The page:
Yeah, I think that's right. I think that dieting is a great example because we try and be so disciplined that eventually when we break down for a moment, instead of just breaking down and having the cookie that we want and then getting right back into the diet, we swing and we just let go of the whole thing. And then we swing back to over discipline.

We see the same thing with our work life sometimes. We get so invested in work until we get to a point of burnout and then we totally let go until our email inbox becomes so full that we can't handle it anymore. And so we sort of live in these overemphasized swings.

Shankar Vedantam:

So you are the mother of three children, a 10 year old and 16 year old twins. And I understand that you know the wrecking ball phenomenon from your own parenting practices around sleep routines when they were small?

Wendy Smith:

We do. I mean, when you're trying to figure out how to parent, there are these really opposing approaches, the more disciplined and structured approach for your kids. And then there's the more natural approach in which your kids sort of engage in the way that they want. And sleep is one of the first domains in which that kind of tension plays out.

We started out to be very permissive with sleep and it was all great, but as you said, I have twins and their sleep schedules would be completely off. One would sleep at one time, one would sleep at the other time. And what we found was that it created an ensued chaos. And so we then said, "Okay, well we've got to do something to get them onto more of a schedule." And we went completely the other way into that sort of incredibly disciplined sleep approach. And so we would close the door and let the baby cry themselves to sleep for a couple of nights. And we were all incredibly insane because of the amount of chaos that ensued. And so neither extreme approach worked particularly well for us.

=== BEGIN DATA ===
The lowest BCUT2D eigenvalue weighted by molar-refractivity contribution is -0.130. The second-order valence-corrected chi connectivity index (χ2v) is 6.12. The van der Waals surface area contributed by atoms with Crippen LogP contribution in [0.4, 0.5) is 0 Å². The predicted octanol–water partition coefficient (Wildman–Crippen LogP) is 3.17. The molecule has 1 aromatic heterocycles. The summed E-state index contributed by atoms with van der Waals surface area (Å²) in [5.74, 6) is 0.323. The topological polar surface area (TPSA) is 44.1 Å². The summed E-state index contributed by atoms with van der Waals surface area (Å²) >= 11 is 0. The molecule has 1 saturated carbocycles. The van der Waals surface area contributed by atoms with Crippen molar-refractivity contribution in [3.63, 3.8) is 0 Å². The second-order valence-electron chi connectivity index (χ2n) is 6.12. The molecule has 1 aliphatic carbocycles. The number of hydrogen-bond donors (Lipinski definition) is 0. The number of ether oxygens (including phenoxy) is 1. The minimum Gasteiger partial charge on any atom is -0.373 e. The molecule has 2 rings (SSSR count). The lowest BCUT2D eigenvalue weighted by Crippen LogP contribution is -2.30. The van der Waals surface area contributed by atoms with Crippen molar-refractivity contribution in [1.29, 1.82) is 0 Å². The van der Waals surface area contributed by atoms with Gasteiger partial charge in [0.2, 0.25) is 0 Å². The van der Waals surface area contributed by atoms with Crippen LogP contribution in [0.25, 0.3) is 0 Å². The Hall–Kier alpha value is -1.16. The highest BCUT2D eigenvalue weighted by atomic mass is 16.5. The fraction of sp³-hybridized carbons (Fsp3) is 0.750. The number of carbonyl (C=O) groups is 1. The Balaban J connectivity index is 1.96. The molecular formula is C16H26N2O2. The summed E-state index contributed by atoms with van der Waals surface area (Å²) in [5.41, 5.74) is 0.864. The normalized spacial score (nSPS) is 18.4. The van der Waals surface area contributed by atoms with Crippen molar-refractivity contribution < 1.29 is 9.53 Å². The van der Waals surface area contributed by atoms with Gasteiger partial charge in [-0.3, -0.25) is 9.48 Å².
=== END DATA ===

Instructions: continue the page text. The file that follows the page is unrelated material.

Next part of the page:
Shankar Vedantam:

So over the course of this episode, we've seen that it's very easy to fall into a pattern of thinking that's organized around this kind of binary either/or choice. And once we do so there's this whole cascade of problematic consequences that follows. Wendy, I understand that you got a glimpse of another way of approaching hard questions when you spent some time in Israel after college. Tell me what happened while you were there, Wendy.

Wendy Smith:

I went there to go study Jewish texts. Being Jewish, I had always grown up culturally Jewish, but I was really intrigued and curious about the sort of text and the background to the religion. So I went to go study in what's called a yeshiva, a liberal yeshiva that brought together both men and women, brought people from across the religious spectrum, given that I had not grown up particularly religious.

We were studying Talmud, which is the classic Jewish text. And the way that the Talmud works is that it is a compilation of ideas that are passed down from generation to generation orally until it was finally written down. And then all around flanked around that is commentary from rabbis from across generations that are in conversation with one another across time with differing points of view. And one of the really intriguing pieces about studying Talmud is the extent to which there are discussions across scholars and rabbis about key issues in the Talmud in which they are bringing up and raising conflicting ideas.